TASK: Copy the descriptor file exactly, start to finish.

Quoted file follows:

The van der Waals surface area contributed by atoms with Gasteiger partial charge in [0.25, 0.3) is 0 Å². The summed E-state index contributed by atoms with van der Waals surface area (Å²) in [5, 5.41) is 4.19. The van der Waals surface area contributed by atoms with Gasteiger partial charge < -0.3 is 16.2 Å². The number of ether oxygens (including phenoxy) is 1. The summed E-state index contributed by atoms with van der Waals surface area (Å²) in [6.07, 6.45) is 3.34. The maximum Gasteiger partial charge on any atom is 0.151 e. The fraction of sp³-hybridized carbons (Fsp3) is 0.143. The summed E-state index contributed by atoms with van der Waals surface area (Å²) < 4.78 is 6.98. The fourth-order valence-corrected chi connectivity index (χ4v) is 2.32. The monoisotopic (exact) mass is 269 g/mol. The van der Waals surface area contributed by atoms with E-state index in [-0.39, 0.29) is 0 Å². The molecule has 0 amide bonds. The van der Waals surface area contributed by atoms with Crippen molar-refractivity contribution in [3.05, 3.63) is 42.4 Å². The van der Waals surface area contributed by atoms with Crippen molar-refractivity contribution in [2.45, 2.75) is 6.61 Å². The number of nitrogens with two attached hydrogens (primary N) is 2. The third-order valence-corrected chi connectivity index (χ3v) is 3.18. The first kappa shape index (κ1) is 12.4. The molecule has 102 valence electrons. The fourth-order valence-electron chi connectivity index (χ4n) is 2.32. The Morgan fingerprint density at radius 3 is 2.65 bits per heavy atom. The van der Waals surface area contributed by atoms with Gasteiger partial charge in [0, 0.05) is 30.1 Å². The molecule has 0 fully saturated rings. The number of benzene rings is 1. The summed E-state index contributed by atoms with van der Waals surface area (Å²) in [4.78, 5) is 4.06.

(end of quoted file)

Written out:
The van der Waals surface area contributed by atoms with Gasteiger partial charge in [0.25, 0.3) is 0 Å². The summed E-state index contributed by atoms with van der Waals surface area (Å²) in [5, 5.41) is 4.19. The van der Waals surface area contributed by atoms with Gasteiger partial charge < -0.3 is 16.2 Å². The number of ether oxygens (including phenoxy) is 1. The summed E-state index contributed by atoms with van der Waals surface area (Å²) in [6.07, 6.45) is 3.34. The maximum Gasteiger partial charge on any atom is 0.151 e. The fraction of sp³-hybridized carbons (Fsp3) is 0.143. The summed E-state index contributed by atoms with van der Waals surface area (Å²) < 4.78 is 6.98. The fourth-order valence-corrected chi connectivity index (χ4v) is 2.32. The monoisotopic (exact) mass is 269 g/mol. The van der Waals surface area contributed by atoms with E-state index in [-0.39, 0.29) is 0 Å². The molecule has 0 amide bonds. The van der Waals surface area contributed by atoms with Crippen molar-refractivity contribution in [3.05, 3.63) is 42.4 Å². The van der Waals surface area contributed by atoms with Crippen molar-refractivity contribution in [2.45, 2.75) is 6.61 Å². The number of nitrogens with two attached hydrogens (primary N) is 2. The third-order valence-corrected chi connectivity index (χ3v) is 3.18. The first kappa shape index (κ1) is 12.4. The molecule has 102 valence electrons. The fourth-order valence-electron chi connectivity index (χ4n) is 2.32. The Morgan fingerprint density at radius 3 is 2.65 bits per heavy atom. The van der Waals surface area contributed by atoms with Gasteiger partial charge in [0, 0.05) is 30.1 Å². The molecule has 0 fully saturated rings. The number of benzene rings is 1. The summed E-state index contributed by atoms with van der Waals surface area (Å²) in [4.78, 5) is 4.06.